Timothy B. Niewold, MD, FACR

Mayo Clinic, Scottsdale, AZ

2009 Genetics, Human Lupus Biology
2016 New Treatment, Dendritic Cells, Cell Signaling

Can we manipulate the body's own immune system - its natural ability to suppress specialized immune cells - to create a new treatment for lupus?

The study and what it means to patients

“Our research aims to identify ways to reduce the numbers of specialized cells called PDCs known to cause inflammation in lupus. Understanding how PDC production is reduced naturally will inform development of new treatments that can suppress these disease-causing cells.”

Summary:

Specialized cells known as plasmacytoid dendritic cells (PDCs), that typically help regulate the immune system, also trigger autoimmune disease when they are activated in lupus. Though many studies have identified factors that increase the inflammation caused by these cells, very little is known about proteins called negative regulators that suppress the activation of PDCs in lupus.

We plan to study two important negative regulators that decrease PDC activation in lupus patients. Crucially, our research will reveal information about how naturally existing molecules suppress PDC activity; this unique and groundbreaking insight could facilitate novel therapies that leverage this natural suppressive capacity.

Technical Summary:

Plasmacytoid dendritic cells (PDCs) are a major source of type I interferon (IFN), and are important pathogenic effector cells in systemic lupus erythematosus (SLE). Though many studies have characterized factors that amplify inflammatory pathways in SLE, the study of negative regulators is equally important and has not been as extensively explored. In this proposal, we plan to study the expression and function of two important immune regulators of PDCs, immunoglobulin like transcript 7 (ILT-7) and blood dendritic cell antigen 2 (BDCA2) to induce tolerogenic PDCs in human SLE. We have two Specific Aims: Aim 1: Assess the functional consequence of decreased expression of ILT-7 and BDCA2 on SLE patient PDCs, and relationship to disease phenotypes. Aim 2: Determine capacity of ILT-7 and BDCA2 to induce tolerogenic DCs in SLE patients, both separately and in combination. The data we generate will identify important patient sub-groups to be targeted, and define which intracellular signaling pathways are interrupted. Aim2 will potentially support a novel dual inhibition therapeutic strategy which would combine ILT-7 and BDCA2 ligation, as it seems unlikely that ligating a single suppressive receptor on the PDC surface will lead to a tolerogenic outcome.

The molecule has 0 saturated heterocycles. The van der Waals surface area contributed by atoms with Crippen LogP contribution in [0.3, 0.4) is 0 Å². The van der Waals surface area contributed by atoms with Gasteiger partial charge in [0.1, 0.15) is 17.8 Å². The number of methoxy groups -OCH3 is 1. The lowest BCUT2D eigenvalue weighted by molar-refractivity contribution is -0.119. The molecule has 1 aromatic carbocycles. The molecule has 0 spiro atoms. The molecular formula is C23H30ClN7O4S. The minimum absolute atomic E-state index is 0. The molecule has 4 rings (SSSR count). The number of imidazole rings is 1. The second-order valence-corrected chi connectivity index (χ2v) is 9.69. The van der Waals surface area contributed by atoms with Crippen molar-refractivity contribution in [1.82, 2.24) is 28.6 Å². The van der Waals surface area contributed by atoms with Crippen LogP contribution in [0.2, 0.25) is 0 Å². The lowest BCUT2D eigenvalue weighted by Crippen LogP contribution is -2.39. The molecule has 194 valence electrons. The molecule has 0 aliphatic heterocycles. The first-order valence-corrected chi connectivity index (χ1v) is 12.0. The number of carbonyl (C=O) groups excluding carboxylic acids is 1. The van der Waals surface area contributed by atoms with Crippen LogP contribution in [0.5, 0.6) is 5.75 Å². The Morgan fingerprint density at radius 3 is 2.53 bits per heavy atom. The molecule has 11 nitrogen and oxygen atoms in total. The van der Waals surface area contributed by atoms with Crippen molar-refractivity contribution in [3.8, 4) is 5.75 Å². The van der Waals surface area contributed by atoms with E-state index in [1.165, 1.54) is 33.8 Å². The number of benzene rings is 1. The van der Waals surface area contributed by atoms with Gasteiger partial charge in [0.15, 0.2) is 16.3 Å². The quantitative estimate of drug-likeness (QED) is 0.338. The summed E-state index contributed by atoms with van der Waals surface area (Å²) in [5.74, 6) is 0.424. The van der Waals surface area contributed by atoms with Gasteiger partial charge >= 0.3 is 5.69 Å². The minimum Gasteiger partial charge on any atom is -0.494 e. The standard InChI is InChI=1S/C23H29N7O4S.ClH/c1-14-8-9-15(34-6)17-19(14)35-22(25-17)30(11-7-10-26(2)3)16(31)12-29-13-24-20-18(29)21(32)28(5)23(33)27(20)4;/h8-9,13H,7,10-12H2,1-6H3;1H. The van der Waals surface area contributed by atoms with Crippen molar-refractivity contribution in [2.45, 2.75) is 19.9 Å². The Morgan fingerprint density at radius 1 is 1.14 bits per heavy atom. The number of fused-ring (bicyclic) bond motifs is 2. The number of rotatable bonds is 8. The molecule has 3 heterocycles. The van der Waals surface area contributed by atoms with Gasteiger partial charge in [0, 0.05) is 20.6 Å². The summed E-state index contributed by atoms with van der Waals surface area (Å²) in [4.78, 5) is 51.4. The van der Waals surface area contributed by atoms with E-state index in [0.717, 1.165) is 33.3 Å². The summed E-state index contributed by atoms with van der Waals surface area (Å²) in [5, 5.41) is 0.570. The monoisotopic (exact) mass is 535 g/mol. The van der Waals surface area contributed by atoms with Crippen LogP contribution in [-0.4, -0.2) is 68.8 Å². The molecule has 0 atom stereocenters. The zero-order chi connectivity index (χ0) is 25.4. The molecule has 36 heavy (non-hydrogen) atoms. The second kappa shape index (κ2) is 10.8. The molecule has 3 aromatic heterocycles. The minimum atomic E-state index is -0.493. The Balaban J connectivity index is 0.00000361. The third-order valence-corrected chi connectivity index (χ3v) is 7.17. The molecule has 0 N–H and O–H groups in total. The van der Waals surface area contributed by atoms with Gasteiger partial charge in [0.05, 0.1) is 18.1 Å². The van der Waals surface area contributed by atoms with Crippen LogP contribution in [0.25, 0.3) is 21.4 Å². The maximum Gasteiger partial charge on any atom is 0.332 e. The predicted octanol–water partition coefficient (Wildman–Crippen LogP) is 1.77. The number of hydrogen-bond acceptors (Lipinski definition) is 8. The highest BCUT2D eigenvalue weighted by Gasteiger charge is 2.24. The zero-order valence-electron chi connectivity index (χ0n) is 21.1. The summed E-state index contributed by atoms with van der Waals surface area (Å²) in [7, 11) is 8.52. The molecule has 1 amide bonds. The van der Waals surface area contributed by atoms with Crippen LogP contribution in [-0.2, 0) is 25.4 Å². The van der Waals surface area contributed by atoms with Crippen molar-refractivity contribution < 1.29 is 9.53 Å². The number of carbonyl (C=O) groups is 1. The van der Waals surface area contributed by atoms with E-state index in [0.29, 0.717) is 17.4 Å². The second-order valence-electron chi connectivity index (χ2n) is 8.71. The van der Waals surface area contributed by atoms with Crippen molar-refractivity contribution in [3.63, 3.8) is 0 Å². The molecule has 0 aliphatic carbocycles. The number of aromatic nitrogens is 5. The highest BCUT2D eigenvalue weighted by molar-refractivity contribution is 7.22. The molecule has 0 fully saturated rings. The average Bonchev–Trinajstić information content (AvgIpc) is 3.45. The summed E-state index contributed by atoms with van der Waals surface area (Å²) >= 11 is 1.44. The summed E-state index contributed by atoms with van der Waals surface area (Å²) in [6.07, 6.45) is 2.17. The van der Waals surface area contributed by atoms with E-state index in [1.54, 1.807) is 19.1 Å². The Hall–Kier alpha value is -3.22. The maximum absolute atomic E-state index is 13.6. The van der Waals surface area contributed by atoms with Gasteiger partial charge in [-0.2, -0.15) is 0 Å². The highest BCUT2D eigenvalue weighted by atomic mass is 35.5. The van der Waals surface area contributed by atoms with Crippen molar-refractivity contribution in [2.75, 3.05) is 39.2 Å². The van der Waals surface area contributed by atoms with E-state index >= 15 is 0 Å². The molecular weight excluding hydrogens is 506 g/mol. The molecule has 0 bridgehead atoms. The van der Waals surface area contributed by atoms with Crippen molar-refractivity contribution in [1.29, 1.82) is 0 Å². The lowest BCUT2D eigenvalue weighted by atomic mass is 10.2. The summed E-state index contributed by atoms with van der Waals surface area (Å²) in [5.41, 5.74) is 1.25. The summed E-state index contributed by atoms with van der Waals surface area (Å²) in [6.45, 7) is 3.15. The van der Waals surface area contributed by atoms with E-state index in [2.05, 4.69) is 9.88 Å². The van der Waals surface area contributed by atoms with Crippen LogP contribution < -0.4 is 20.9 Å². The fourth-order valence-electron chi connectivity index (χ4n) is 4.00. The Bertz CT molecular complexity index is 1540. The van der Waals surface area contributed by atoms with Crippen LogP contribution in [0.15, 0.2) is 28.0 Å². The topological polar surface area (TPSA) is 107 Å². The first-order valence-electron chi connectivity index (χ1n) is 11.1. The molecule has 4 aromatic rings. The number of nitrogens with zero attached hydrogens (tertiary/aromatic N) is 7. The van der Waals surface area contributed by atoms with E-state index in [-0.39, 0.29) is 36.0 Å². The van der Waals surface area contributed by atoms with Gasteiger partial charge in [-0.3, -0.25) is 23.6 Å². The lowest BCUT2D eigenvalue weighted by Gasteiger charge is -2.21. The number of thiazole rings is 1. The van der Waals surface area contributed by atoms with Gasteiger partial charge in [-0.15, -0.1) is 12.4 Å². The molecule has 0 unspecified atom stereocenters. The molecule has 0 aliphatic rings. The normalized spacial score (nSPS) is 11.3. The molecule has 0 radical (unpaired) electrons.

- See more at: http://lupusresearchinstitute.org/lupus-research/grant-recipients/timoth...

Can we manipulate the body's own immune system - its natural ability to suppress specialized immune cells - to create a new treatment for lupus?

The study and what it means to patients

“Our research aims to identify ways to reduce the numbers of specialized cells called PDCs known to cause inflammation in lupus. Understanding how PDC production is reduced naturally will inform development of new treatments that can suppress these disease-causing cells.”

Summary:

Specialized cells known as plasmacytoid dendritic cells (PDCs), that typically help regulate the immune system, also trigger autoimmune disease when they are activated in lupus. Though many studies have identified factors that increase the inflammation caused by these cells, very little is known about proteins called negative regulators that suppress the activation of PDCs in lupus.